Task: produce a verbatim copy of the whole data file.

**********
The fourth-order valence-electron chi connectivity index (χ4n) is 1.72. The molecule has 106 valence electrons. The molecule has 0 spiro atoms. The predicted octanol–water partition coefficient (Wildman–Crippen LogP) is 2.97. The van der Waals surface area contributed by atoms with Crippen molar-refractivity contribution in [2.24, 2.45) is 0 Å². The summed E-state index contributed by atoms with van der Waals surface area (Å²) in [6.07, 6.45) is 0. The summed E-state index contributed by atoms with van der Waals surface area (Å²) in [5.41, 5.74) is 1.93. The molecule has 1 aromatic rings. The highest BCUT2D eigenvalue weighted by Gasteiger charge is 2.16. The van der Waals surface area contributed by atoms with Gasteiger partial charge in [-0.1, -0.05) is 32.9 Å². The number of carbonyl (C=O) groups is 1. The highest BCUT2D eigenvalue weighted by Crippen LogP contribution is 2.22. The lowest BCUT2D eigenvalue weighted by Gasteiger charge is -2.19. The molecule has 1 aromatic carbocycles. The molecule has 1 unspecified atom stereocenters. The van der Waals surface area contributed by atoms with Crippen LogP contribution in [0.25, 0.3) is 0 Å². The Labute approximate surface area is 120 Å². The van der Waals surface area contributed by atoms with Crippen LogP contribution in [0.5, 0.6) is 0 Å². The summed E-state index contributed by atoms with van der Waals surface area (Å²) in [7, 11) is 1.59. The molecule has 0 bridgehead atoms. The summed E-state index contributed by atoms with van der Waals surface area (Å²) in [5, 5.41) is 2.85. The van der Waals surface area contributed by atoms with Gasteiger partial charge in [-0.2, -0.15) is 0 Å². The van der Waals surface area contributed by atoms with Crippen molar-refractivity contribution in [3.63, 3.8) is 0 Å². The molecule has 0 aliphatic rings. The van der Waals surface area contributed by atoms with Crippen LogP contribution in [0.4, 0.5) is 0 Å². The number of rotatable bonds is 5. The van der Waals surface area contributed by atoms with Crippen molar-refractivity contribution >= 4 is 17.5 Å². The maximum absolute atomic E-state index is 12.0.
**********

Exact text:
The fourth-order valence-electron chi connectivity index (χ4n) is 1.72. The molecule has 106 valence electrons. The molecule has 0 spiro atoms. The predicted octanol–water partition coefficient (Wildman–Crippen LogP) is 2.97. The van der Waals surface area contributed by atoms with Crippen molar-refractivity contribution in [2.24, 2.45) is 0 Å². The summed E-state index contributed by atoms with van der Waals surface area (Å²) in [6.07, 6.45) is 0. The summed E-state index contributed by atoms with van der Waals surface area (Å²) in [5.41, 5.74) is 1.93. The molecule has 1 aromatic rings. The highest BCUT2D eigenvalue weighted by Gasteiger charge is 2.16. The van der Waals surface area contributed by atoms with Gasteiger partial charge in [-0.1, -0.05) is 32.9 Å². The number of carbonyl (C=O) groups is 1. The highest BCUT2D eigenvalue weighted by Crippen LogP contribution is 2.22. The lowest BCUT2D eigenvalue weighted by Gasteiger charge is -2.19. The molecule has 1 aromatic carbocycles. The molecule has 1 unspecified atom stereocenters. The van der Waals surface area contributed by atoms with Crippen LogP contribution in [0.25, 0.3) is 0 Å². The Labute approximate surface area is 120 Å². The van der Waals surface area contributed by atoms with Crippen LogP contribution in [0.5, 0.6) is 0 Å². The summed E-state index contributed by atoms with van der Waals surface area (Å²) in [7, 11) is 1.59. The molecule has 0 bridgehead atoms. The summed E-state index contributed by atoms with van der Waals surface area (Å²) in [5, 5.41) is 2.85. The van der Waals surface area contributed by atoms with Gasteiger partial charge in [-0.2, -0.15) is 0 Å². The van der Waals surface area contributed by atoms with Crippen molar-refractivity contribution in [3.63, 3.8) is 0 Å². The molecule has 0 aliphatic rings. The van der Waals surface area contributed by atoms with Crippen LogP contribution in [0.4, 0.5) is 0 Å². The number of rotatable bonds is 5. The van der Waals surface area contributed by atoms with Crippen molar-refractivity contribution >= 4 is 17.5 Å². The maximum absolute atomic E-state index is 12.0.